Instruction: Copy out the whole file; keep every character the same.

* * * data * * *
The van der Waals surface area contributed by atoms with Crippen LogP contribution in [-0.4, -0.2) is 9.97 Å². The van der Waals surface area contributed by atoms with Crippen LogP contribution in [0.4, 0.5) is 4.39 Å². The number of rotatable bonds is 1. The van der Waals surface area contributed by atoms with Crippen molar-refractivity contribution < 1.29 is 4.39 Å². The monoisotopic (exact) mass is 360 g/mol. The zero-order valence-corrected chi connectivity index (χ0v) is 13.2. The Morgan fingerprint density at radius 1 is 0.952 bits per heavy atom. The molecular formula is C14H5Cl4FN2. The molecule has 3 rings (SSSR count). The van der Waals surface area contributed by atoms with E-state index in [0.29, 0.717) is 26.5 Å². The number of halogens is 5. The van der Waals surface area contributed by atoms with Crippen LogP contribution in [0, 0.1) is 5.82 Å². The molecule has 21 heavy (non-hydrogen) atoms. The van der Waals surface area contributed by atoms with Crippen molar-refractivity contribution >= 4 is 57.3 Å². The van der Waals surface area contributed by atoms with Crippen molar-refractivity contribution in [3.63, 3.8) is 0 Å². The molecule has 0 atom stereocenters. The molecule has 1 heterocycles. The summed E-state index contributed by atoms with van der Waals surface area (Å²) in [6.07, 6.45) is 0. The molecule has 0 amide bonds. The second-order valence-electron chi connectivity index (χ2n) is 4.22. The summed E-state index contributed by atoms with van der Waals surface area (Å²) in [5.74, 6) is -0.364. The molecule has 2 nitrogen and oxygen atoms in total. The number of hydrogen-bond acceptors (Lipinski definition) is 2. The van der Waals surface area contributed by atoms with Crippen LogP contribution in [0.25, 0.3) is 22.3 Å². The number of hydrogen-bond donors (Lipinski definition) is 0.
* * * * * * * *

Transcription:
The van der Waals surface area contributed by atoms with Crippen LogP contribution in [-0.4, -0.2) is 9.97 Å². The van der Waals surface area contributed by atoms with Crippen LogP contribution in [0.4, 0.5) is 4.39 Å². The number of rotatable bonds is 1. The van der Waals surface area contributed by atoms with Crippen molar-refractivity contribution < 1.29 is 4.39 Å². The monoisotopic (exact) mass is 360 g/mol. The zero-order valence-corrected chi connectivity index (χ0v) is 13.2. The Morgan fingerprint density at radius 1 is 0.952 bits per heavy atom. The molecular formula is C14H5Cl4FN2. The molecule has 3 rings (SSSR count). The van der Waals surface area contributed by atoms with E-state index in [0.29, 0.717) is 26.5 Å². The number of halogens is 5. The van der Waals surface area contributed by atoms with Crippen LogP contribution in [0, 0.1) is 5.82 Å². The molecule has 21 heavy (non-hydrogen) atoms. The van der Waals surface area contributed by atoms with Crippen molar-refractivity contribution >= 4 is 57.3 Å². The van der Waals surface area contributed by atoms with Crippen molar-refractivity contribution in [3.63, 3.8) is 0 Å². The molecule has 0 atom stereocenters. The molecule has 1 heterocycles. The summed E-state index contributed by atoms with van der Waals surface area (Å²) in [6.07, 6.45) is 0. The molecule has 0 amide bonds. The second-order valence-electron chi connectivity index (χ2n) is 4.22. The summed E-state index contributed by atoms with van der Waals surface area (Å²) in [5.74, 6) is -0.364. The molecule has 2 nitrogen and oxygen atoms in total. The number of hydrogen-bond acceptors (Lipinski definition) is 2. The van der Waals surface area contributed by atoms with Crippen LogP contribution in [0.25, 0.3) is 22.3 Å². The number of hydrogen-bond donors (Lipinski definition) is 0.